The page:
17. A lot of the people glomming onto Gamergate are doing so because they're angry at the way the "social justice left" has been able to set some of the terms of online discourse. In Gamergate, they saw a point of weakness — a way to make gains in a fight they've otherwise been losing. You can see this in a lot of Breitbart's coverage, which makes clear this isn't about video games so much as it's a new front in a larger battle:


It's easy to mock video gamers as dorky loners in yellowing underpants. Indeed, in previous columns, I've done it myself. Occasionally at length. But, the more you learn about the latest scandal in the games industry, the more you start to sympathise with the frustrated male stereotype. Because an army of sociopathic feminist programmers and campaigners, abetted by achingly politically correct American tech bloggers, are terrorising the entire community - lying, bullying and manipulating their way around the internet for profit and attention.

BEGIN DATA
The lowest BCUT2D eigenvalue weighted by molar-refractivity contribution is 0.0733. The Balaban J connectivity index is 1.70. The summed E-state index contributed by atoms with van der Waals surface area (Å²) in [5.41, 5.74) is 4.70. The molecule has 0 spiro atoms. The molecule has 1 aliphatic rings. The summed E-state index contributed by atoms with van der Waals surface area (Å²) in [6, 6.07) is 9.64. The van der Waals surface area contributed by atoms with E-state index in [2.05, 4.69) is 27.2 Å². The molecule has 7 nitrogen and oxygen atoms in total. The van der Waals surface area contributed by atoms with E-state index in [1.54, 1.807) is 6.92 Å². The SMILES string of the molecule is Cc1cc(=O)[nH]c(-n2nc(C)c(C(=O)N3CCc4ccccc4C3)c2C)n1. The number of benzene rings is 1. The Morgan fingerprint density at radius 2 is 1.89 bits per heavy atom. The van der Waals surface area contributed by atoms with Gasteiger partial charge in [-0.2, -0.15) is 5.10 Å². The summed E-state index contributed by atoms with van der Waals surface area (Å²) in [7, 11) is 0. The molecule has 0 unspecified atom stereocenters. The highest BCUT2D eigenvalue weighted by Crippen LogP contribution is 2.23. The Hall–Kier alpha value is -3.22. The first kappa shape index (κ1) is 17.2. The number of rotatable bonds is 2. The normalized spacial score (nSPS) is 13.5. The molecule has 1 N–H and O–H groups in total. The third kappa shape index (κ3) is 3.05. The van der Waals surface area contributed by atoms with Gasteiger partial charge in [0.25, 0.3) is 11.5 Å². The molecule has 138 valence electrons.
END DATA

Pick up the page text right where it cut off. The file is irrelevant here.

This resonates with a lot of Gamergaters, who though they see themselves as liberals, they feel dismissed and even hated by the social justice left — they're for equal pay and they voted for Barack Obama, so why are they being made the enemy just because the women in their games have skimpy outfits?

19. Broad media coverage of Gamergate doesn't focus on the debates about how video games should be reviewed and by whom because the media doesn't much care about video game reviews. They care, on the right, about political correctness and speech policing, and on the left, about sexism and online harassment. Gamergate happens to be about video games but it could be about anything. Video games are the excuse for this fight, not the cause of it.


Included the highlights. Full article at the link at top.